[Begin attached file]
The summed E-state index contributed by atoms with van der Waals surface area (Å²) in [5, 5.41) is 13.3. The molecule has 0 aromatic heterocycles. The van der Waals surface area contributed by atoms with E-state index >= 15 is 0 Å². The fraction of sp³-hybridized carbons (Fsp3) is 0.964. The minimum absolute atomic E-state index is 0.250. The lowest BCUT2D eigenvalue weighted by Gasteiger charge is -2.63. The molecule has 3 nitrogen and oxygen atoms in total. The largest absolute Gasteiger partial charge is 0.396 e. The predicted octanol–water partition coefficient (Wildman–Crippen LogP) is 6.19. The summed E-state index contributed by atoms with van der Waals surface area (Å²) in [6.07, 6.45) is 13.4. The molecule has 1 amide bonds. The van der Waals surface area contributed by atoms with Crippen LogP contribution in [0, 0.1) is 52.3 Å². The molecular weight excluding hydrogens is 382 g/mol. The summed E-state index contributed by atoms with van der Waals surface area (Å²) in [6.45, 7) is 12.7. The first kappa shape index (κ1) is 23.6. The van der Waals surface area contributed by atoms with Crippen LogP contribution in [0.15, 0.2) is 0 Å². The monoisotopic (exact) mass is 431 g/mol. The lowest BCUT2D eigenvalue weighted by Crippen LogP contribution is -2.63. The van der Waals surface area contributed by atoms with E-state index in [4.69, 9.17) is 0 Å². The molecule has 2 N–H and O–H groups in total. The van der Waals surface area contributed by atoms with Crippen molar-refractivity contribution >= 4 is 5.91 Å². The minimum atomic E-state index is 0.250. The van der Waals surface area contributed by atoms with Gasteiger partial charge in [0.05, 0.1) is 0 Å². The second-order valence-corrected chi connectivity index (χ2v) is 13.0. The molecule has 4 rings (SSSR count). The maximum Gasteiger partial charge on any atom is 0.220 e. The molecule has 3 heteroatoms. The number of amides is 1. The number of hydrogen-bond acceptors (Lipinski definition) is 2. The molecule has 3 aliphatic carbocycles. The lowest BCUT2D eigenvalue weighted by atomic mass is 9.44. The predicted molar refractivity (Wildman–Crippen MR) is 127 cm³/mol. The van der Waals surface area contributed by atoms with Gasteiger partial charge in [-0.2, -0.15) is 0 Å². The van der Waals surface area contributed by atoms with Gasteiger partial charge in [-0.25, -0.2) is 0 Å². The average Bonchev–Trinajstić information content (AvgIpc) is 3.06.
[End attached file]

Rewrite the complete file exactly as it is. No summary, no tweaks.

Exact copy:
The summed E-state index contributed by atoms with van der Waals surface area (Å²) in [5, 5.41) is 13.3. The molecule has 0 aromatic heterocycles. The van der Waals surface area contributed by atoms with E-state index >= 15 is 0 Å². The fraction of sp³-hybridized carbons (Fsp3) is 0.964. The minimum absolute atomic E-state index is 0.250. The lowest BCUT2D eigenvalue weighted by Gasteiger charge is -2.63. The molecule has 3 nitrogen and oxygen atoms in total. The largest absolute Gasteiger partial charge is 0.396 e. The predicted octanol–water partition coefficient (Wildman–Crippen LogP) is 6.19. The summed E-state index contributed by atoms with van der Waals surface area (Å²) in [6.07, 6.45) is 13.4. The molecule has 1 amide bonds. The van der Waals surface area contributed by atoms with Crippen LogP contribution in [0, 0.1) is 52.3 Å². The molecular weight excluding hydrogens is 382 g/mol. The summed E-state index contributed by atoms with van der Waals surface area (Å²) in [6.45, 7) is 12.7. The first kappa shape index (κ1) is 23.6. The van der Waals surface area contributed by atoms with Crippen LogP contribution in [0.15, 0.2) is 0 Å². The monoisotopic (exact) mass is 431 g/mol. The lowest BCUT2D eigenvalue weighted by Crippen LogP contribution is -2.63. The van der Waals surface area contributed by atoms with E-state index in [4.69, 9.17) is 0 Å². The molecule has 2 N–H and O–H groups in total. The van der Waals surface area contributed by atoms with Crippen molar-refractivity contribution >= 4 is 5.91 Å². The minimum atomic E-state index is 0.250. The van der Waals surface area contributed by atoms with Gasteiger partial charge in [0.05, 0.1) is 0 Å². The second-order valence-corrected chi connectivity index (χ2v) is 13.0. The molecule has 4 rings (SSSR count). The maximum Gasteiger partial charge on any atom is 0.220 e. The molecule has 3 heteroatoms. The number of amides is 1. The number of hydrogen-bond acceptors (Lipinski definition) is 2. The molecule has 3 aliphatic carbocycles. The lowest BCUT2D eigenvalue weighted by atomic mass is 9.44. The predicted molar refractivity (Wildman–Crippen MR) is 127 cm³/mol. The van der Waals surface area contributed by atoms with Gasteiger partial charge in [-0.2, -0.15) is 0 Å². The van der Waals surface area contributed by atoms with Gasteiger partial charge in [-0.25, -0.2) is 0 Å². The average Bonchev–Trinajstić information content (AvgIpc) is 3.06.